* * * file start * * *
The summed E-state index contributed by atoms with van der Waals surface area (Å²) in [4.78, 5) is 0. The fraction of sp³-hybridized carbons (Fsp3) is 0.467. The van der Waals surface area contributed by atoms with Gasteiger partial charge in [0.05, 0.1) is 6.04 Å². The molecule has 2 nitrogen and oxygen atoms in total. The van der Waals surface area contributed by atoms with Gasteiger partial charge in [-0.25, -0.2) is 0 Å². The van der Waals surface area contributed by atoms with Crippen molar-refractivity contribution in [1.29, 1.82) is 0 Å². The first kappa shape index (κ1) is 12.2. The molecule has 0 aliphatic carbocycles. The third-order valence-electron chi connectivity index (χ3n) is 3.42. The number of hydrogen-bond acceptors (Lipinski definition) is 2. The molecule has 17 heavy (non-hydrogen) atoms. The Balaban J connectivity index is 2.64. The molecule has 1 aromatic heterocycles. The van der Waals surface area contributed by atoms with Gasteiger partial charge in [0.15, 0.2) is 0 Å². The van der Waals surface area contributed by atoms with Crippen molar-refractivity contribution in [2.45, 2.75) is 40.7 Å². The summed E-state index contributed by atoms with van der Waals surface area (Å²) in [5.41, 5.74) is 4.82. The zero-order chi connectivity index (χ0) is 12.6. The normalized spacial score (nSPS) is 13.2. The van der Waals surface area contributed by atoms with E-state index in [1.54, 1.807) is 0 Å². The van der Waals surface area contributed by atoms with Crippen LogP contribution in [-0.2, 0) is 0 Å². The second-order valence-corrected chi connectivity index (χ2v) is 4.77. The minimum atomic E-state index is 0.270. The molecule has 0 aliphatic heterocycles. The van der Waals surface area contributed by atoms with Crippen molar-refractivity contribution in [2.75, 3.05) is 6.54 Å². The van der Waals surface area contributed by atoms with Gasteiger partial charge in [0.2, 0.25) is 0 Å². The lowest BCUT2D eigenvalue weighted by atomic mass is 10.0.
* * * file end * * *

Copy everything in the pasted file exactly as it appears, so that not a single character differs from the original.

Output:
The summed E-state index contributed by atoms with van der Waals surface area (Å²) in [4.78, 5) is 0. The fraction of sp³-hybridized carbons (Fsp3) is 0.467. The van der Waals surface area contributed by atoms with Gasteiger partial charge in [0.05, 0.1) is 6.04 Å². The molecule has 2 nitrogen and oxygen atoms in total. The van der Waals surface area contributed by atoms with Gasteiger partial charge in [-0.25, -0.2) is 0 Å². The van der Waals surface area contributed by atoms with Crippen molar-refractivity contribution in [1.29, 1.82) is 0 Å². The first kappa shape index (κ1) is 12.2. The molecule has 0 aliphatic carbocycles. The third-order valence-electron chi connectivity index (χ3n) is 3.42. The number of hydrogen-bond acceptors (Lipinski definition) is 2. The molecule has 17 heavy (non-hydrogen) atoms. The Balaban J connectivity index is 2.64. The molecule has 1 aromatic heterocycles. The van der Waals surface area contributed by atoms with Gasteiger partial charge in [0.15, 0.2) is 0 Å². The van der Waals surface area contributed by atoms with Crippen molar-refractivity contribution in [2.45, 2.75) is 40.7 Å². The summed E-state index contributed by atoms with van der Waals surface area (Å²) in [5.41, 5.74) is 4.82. The zero-order chi connectivity index (χ0) is 12.6. The normalized spacial score (nSPS) is 13.2. The van der Waals surface area contributed by atoms with E-state index in [1.54, 1.807) is 0 Å². The van der Waals surface area contributed by atoms with Crippen LogP contribution in [-0.2, 0) is 0 Å². The second-order valence-corrected chi connectivity index (χ2v) is 4.77. The minimum atomic E-state index is 0.270. The molecule has 0 aliphatic heterocycles. The van der Waals surface area contributed by atoms with Crippen molar-refractivity contribution in [2.75, 3.05) is 6.54 Å². The van der Waals surface area contributed by atoms with Gasteiger partial charge in [0.2, 0.25) is 0 Å². The lowest BCUT2D eigenvalue weighted by atomic mass is 10.0.